Long Jr. said his recovery process is right on schedule and he’s anxious to get out there and begin playing alongside Tonkery, a 6-foot, 220-plus pounder who came to WVU as a safety before moving to outside linebacker last year.
Tonkery is now adding more weight to take on the burden of playing the middle spot in Gibson’s odd-stack defense.
“I don’t know how much I can gamble right now because I haven’t played with Tonk at Mike yet, but I’m not worried about it because Tonk’s a great player,” Long Jr. said. “I’m pretty sure it’s going to be much of the same.”
The other linebacker spot might be occupied by junior college transfer Charlie Benton, one of the standouts last spring taking over for another spring standout, Quondarius Qualls, who went down with a knee injury.
Qualls may or may not be available this fall, but Long Jr. believes Benton can handle things if Qualls isn’t cleared by the time the season begins.
“He’s athletic and he’s 6-2,” Long Jr. said of Benton, an Opelika, Florida, resident who played last season at Butler Community College in Kansas. “He moves out there. I’m pretty strong on Charlie - he’s nice.”
Long Jr. is also pretty strong on West Virginia’s three-safety alignment behind him consisting of seniors Dravon Askew-Henry and Toyous Avery, and super-soph Kenny Robinson in the deep middle.
All three are extremely athletic.
“We’ve got Toyous back healthy. Dray is a fifth-year senior, and Kenny is the young one,” Long Jr. noted. “I like our group of guys. I feel like we’re going to be very strong coming up to Sept. 1.”
Up front, Long said West Virginia has got a lot of “gritters” who are going to go out and play hard every snap. “It’s not like we’ve got just a few guys that can give you 50, 60 plays and that’s it - we’ve got a lot of depth there,” he said.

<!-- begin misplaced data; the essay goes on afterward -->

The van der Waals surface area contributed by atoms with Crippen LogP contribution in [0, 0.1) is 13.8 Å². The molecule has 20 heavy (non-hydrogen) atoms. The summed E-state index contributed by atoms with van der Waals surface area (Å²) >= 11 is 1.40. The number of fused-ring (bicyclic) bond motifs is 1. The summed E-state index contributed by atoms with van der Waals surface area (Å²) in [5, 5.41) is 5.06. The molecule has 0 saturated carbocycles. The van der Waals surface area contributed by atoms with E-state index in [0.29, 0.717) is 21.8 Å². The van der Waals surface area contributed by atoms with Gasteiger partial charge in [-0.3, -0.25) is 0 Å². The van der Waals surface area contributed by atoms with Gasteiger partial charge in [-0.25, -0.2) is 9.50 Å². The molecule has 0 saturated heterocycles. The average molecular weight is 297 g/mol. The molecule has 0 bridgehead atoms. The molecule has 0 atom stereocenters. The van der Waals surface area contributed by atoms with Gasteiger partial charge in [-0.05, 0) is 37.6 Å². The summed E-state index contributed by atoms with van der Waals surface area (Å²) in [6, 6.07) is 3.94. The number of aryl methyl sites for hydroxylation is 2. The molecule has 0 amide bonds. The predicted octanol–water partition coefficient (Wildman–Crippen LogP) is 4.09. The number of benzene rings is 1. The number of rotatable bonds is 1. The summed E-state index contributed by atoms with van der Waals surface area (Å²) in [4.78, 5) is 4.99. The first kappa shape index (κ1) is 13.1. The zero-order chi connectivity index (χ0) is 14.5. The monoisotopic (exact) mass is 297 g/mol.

Even some of the new additions such as four-year transfers Kenny Bigelow Jr. and Jabril Robinson, or recent JC imports such as Keith Washington and Josh Norwood, are capable of giving this year’s defense a big boost.
Long Jr. said these guys are putting in the time this summer to be ready to go when training camp begins in August.
“I’m very comfortable with them,” he said. “They have shown great amount of progress since they’ve been here knowing the defense and they’ve been putting in a lot of work in during summer workouts.
“I’m not too worried about that,” Long Jr. added. “When it comes to knowing the defense that comes with time and we’ve got some time until Sept. 1 to get that down.”
Overall, Long Jr. believes outsiders are not fully taking into account the athletes Dana Holgorsen and his assistant coaches have worked hard to assemble on this year’s defense, making it one of the more athletic units WVU has fielded on that side of the ball.
“It’s definitely there and that’s what I’ve been saying …” Long Jr. explained. “They don’t know what we have on this side of the ball. We’ve got a lot of talent on this side of the ball and it’s going to take us getting some experience and that comes with time.
“We’ve got some time before Sept. 1 that we can get together and get that done,” he concluded.